- Real-Time Transit Information and Real-Time Traffic and Transit Information – Real-time transit information, including next bus arrival information, is provided along the MARQ2 lanes in downtown Minneapolis and park-and-ride facilities. Dynamic message signs along I-35W display real-time traffic and transit travel times to downtown Minneapolis and information on available park-and-ride lots. The Transit Commuter Information System (TCIS) that provides auto-bus travel time messages near park-and-ride lots on the south end of the I-35W corridor will be fully operational by spring 2011 with the completion of the Crosstown Commons in November and testing of the time algorithms.
- Transit Signal Priority – Transit signal priority became operational in April 2010 on a stretch of Cedar Avenue in Minneapolis, in Columbia Heights, and at two intersections near the park-and-ride facility in Roseville.
- Telecommuting – The telecommuting element, branded eWorkPlace, focuses on the use of Results Only Work Environment (ROWE), telework, and flexible work arrangements. ROWE, which provides flexibility in work locations and hours, is used by Best Buy Corporation headquartered in Minnesota.
Non-technical Support Activities
- The local agencies have used a variety of outreach and public information techniques. Workshops, meetings, presentations, electronic newsletters, e-mail updates, and corridor tours were used to provide information to policy makers, businesses, residents, commuters, and other groups.
- All evaluation plans were completed.
- All baseline data collected. Post-deployment data collection started in October 2009 and is continuing through September 2011.
- Presentations on evaluation results were presented at ITS America Annual Meeting June 2010.
- Early post-deployment results reported in Interim Technical Memo in September 2010.
RESULTS TO DATE
Key Evaluation Findings
Use of the I-35W HOT Lanes.
- Over the 17-month period from July, 2009, to November, 2010, 5,373 I-35W MnPASS accounts were active. Individuals with MnPASS accounts may purchase multiple transponders. As of November 30, 2010, 6,073 transponders were assigned to I-35W MnPASS account holders.
- Use of the HOT lanes increased over the 17-month period. During October, 2009, a total of 24,754 trips were recorded in the I35 HOT lanes. During November, 2010, use levels had increased to a total of 47.147 trips.
- The monthly revenue for November, 2010 was $54,141, compared with $19,609 in October, 2009. In addition to MnPASS users, carpoolers, vanpoolers, buses, and motorcycles can use the HOT lanes for free. In May, 2010, approximately 2,100 carpools, vanpools, and buses were using the HOT lanes during the morning peak hours.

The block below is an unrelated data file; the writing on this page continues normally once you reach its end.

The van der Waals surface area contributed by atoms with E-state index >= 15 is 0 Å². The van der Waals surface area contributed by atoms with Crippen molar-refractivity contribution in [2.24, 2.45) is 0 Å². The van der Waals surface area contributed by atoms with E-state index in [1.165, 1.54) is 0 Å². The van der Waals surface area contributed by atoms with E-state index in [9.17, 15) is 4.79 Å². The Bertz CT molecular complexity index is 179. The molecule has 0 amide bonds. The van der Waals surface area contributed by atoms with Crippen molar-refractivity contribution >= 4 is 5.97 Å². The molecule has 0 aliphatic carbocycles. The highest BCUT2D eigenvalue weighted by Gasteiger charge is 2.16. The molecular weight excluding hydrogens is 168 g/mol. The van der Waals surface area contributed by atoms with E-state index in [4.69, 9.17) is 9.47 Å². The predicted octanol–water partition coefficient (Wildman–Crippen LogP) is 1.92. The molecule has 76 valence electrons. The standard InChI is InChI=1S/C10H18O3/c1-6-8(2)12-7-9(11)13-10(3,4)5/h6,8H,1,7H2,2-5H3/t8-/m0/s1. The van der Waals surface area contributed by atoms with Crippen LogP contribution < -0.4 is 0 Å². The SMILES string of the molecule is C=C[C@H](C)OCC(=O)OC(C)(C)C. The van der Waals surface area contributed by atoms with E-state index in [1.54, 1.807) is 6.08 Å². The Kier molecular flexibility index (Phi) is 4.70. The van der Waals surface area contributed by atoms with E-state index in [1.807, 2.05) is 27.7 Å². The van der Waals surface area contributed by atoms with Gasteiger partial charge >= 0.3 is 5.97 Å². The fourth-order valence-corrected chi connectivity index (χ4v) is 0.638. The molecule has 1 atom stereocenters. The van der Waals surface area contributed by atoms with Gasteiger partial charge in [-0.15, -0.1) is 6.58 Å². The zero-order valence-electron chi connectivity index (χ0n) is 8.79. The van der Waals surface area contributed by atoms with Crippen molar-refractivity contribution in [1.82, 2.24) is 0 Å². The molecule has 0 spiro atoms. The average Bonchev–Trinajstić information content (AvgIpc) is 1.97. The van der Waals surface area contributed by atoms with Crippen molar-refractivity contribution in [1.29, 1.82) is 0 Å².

- The MARQ2 lanes in downtown Minneapolis have resulted in travel time savings for buses of between a few minutes to 10 minutes during the morning and afternoon peak periods.
- The Transit Advantage project saves buses 60 seconds to 90 seconds during the morning peak hour. The new and expanded park-and-ride lots and bus routes have attracted new riders.
- Between March, 2009 and March, 2010, 30 employers and more than 3,000 employees in the Twin Cities were participating in eWorkPlace, resulting in overall reductions in commute trips.
- The implementation of the Minnesota UPA projects occurred against a backdrop of the highest unemployment rates in the state and metropolitan area in recent times. The annual average not-seasonally-adjusted unemployment rate for the Minneapolis-St. Paul metropolitan area was 2.7 percent in 2000 and 7.8 percent in 2009. The high unemployment rates might have lowered use of the UPA transit, HOT lanes, and Telework program.
- Stakeholder interviews and a workshop highlighted institutional elements contributing to success of the proposal and deployment phases of the Minnesota UPA projects. These included building on strong existing working relationships among agencies, the collaborative culture, and the evolving roles of the various agencies. The significant level of Federal funding was also noted as a key motivating factor.
PLANS FOR 2011
All of the Minnesota UPA projects have been implemented, with the exception of the real-time bus and automobile travel time message signs near park-and-ride lots on the south end of the I-35W corridor. These signs will be fully operational in the spring of 2011, after the testing of real-time algorithms for travel times in the HOT lanes and in the general-purpose freeway lanes in the new Crosstown Commons section.
For Further Information
Minnesota UPA website:
Minnesota UPA contacts:
FHWA Office of Operations
Director – Policy Analysis, Research & Innovation
Minnesota Department of Transportation